Abbreviationfinder.org: Check this abbreviation website to find three letter ISO codes for all countries in the world, including CYP which represents the country of Cyprus. Check findjobdescriptions to learn more about Cyprus.
Light shaded finance business
Growth slowed down during the 1980s but gained a new
boost in the 1990s, when Russian capital was invested in
the island's banks following the dissolution of the
Soviet Union. Finance and insurance business grew, and
through favorable tax laws, Southern Cyprus developed
into a center for offshore trade at the intersection of
Europe, Africa and Asia.
In 2000, there were more than 40,000 “offshore”
companies registered, that is, finance companies that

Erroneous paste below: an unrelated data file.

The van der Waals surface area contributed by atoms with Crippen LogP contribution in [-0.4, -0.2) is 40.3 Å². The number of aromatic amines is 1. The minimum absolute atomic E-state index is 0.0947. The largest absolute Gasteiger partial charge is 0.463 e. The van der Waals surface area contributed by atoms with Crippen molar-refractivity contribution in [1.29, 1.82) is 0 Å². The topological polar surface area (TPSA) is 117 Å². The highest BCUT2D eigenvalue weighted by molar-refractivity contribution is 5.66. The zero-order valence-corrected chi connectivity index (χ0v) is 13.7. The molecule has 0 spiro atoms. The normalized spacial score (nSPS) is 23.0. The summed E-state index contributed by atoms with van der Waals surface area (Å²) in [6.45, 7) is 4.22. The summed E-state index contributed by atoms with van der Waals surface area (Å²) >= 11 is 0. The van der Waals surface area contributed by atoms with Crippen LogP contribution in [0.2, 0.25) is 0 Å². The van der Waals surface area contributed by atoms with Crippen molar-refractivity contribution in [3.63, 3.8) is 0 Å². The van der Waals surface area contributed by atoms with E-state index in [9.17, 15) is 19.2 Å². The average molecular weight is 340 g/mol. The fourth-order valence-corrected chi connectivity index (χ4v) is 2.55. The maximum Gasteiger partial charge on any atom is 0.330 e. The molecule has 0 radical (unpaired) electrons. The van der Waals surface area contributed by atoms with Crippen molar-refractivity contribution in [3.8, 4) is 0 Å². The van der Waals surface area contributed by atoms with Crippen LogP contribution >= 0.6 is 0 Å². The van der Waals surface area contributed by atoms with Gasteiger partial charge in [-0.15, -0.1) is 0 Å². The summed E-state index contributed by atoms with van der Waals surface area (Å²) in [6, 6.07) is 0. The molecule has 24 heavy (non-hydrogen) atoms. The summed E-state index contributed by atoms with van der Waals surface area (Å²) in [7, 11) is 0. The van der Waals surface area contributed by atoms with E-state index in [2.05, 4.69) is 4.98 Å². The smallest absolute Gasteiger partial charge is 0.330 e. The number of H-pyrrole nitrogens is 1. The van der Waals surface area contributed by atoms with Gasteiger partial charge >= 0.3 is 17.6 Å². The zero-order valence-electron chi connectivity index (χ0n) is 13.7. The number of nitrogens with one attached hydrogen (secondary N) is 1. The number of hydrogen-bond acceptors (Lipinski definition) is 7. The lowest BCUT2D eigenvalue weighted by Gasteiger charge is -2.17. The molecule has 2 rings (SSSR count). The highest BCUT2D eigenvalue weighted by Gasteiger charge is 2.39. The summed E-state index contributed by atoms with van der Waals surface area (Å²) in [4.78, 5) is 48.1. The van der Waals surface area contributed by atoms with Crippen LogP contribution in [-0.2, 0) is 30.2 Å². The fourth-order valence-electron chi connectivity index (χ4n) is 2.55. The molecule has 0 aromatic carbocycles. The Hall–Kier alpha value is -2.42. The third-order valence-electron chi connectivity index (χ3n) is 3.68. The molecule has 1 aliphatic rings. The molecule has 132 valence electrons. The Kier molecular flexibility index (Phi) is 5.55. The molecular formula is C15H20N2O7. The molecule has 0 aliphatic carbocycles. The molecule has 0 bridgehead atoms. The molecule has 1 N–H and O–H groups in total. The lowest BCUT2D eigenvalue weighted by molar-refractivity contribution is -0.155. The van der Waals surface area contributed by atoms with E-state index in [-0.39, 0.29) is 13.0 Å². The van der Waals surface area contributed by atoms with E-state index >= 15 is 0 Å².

were attracted to establish themselves on the island
(offshore) through favorable taxes and banking secrecy.
Offshore companies have long paid much lower tax than
local companies, but since 2002 10 percent tax applies
to all companies, which is also one of the lowest levels
in the EU.
The offshore industry has a reputation for being used
for so-called money laundering (illegal income is
"washed clean" through a series of financial
transactions). Cypriot banks have also been suspected of
such activities. Especially since the dissolution of the
Soviet Union in 1991, they have attracted huge sums from
newly rich Russian "oligarchs"; money that they have not
always acquired in a completely legal way. Arab
dictators are also believed to have concealed
substantial sums in the Cypriot banks.
As a result of the large investments, the Cypriot
banks grew disproportionately in relation to the overall